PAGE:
Our trip to Warri and later to Port Harcourt via the Warri-Ughelli-Patani-Kaiama-Ahoada axis afforded us a first-hand glimpse into that monumental infrastructural development costing the federal government over $3 billion at kick-off stage: the East-West Road Project. From Warri, this new road is noticeable as a new but unopened lane on the right, being tarred. Some bridge skeletons have also been mounted. But this tarring progress stopped short of Ughelli. From the Port Harcourt end, only the land clearing, earth leveling works, some box culverts and some bridge ramparts are noticeable along the proposed route. While Warri end is being handled by Setraco, Julius Berger is doing the Port Harcourt end. However, these skeletal preparations continue to stand alone as it will take quite sometime before the semblance of a thoroughfare can be achieved in very much of the outlay of the multi-billion Naira East-West Road.
As the bus driver conveying the DDH team from Warri commented, five years is the fastest the completion time can be. He posited this based on his own observation that all through the proposed route, only the swamp and mangrove forests beset the two road contractors, especially Setraco. It appears however, that for Julius Berger, an additional headache is the spectre of kidnapping of their expat workers by criminal elements who are out for ransome. As at the time of this passage, one such incident lingered unsolved for which the giant civil engineering contractor pulled out of site till further notice.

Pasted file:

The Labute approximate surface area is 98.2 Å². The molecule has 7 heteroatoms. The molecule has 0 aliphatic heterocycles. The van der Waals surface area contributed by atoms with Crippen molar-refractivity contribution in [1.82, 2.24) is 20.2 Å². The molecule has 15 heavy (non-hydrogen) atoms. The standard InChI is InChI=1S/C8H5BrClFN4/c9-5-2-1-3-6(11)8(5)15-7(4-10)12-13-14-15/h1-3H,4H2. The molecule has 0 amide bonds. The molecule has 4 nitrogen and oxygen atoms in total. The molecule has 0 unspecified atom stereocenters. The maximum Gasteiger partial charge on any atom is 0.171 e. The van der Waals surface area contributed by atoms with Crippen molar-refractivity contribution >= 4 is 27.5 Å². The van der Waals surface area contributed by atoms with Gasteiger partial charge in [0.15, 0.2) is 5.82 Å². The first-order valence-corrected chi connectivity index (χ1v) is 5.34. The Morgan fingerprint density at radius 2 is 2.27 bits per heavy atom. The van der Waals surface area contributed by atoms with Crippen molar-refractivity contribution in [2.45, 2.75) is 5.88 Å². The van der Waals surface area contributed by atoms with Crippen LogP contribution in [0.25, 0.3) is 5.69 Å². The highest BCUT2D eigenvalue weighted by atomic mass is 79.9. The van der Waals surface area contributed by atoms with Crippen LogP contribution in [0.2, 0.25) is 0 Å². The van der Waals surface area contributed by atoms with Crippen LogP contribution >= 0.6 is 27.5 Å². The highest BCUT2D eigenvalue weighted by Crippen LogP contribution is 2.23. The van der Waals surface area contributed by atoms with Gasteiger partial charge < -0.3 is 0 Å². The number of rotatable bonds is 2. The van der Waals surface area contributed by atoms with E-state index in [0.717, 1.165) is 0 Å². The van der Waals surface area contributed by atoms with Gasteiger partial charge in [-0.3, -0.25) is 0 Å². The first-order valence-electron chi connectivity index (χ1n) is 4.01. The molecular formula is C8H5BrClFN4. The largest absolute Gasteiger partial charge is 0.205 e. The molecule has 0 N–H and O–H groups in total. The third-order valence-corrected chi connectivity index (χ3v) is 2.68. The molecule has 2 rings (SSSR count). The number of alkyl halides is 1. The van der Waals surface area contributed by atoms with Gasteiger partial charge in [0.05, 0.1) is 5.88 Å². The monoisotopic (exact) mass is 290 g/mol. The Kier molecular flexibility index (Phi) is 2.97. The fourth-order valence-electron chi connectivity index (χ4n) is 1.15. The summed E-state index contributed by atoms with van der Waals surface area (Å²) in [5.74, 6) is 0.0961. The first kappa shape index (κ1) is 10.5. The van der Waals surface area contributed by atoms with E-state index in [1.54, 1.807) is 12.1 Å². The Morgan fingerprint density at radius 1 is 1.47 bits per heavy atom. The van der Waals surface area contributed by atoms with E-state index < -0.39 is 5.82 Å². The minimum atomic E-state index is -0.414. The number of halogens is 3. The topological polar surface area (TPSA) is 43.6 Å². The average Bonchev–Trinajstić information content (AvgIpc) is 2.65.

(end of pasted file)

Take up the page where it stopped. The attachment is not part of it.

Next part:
For the dredging sector in Warri, however, the complexion of the business is different from Lagos with respect to the major product in demand. Unlike in Lagos where sand is golden, sand is not the hot cake in Warri and surrounding cities. This is because of the relatively lower pressure on human accommodation resources like houses and real estate property. Warri being an epicenter of hydrocarbon production in Nigeria, dredging activities in the area go to serve various needs of the oil and gas industry: well-head sweeping, canalization, reclamation and sand-filling for diverse platform process activities and maintenance, deepening widening of rivers and creeks for access to villages, communities and project sites, etc. Now, however, with the infrastructure needs of remote riverine communities fast coming to the fore of political discourse in state and federal centres of government due to the Niger Delta ferment, construction of social amenities and roads requiring sand and aggregates have meant that dredging activities and resources are directed to meet this exigency. Thus, for road projects in place like Yenagoa in Bayelsa state or the famous East-West road project traversing through five states, sand, much sand, will be needed in the coming years.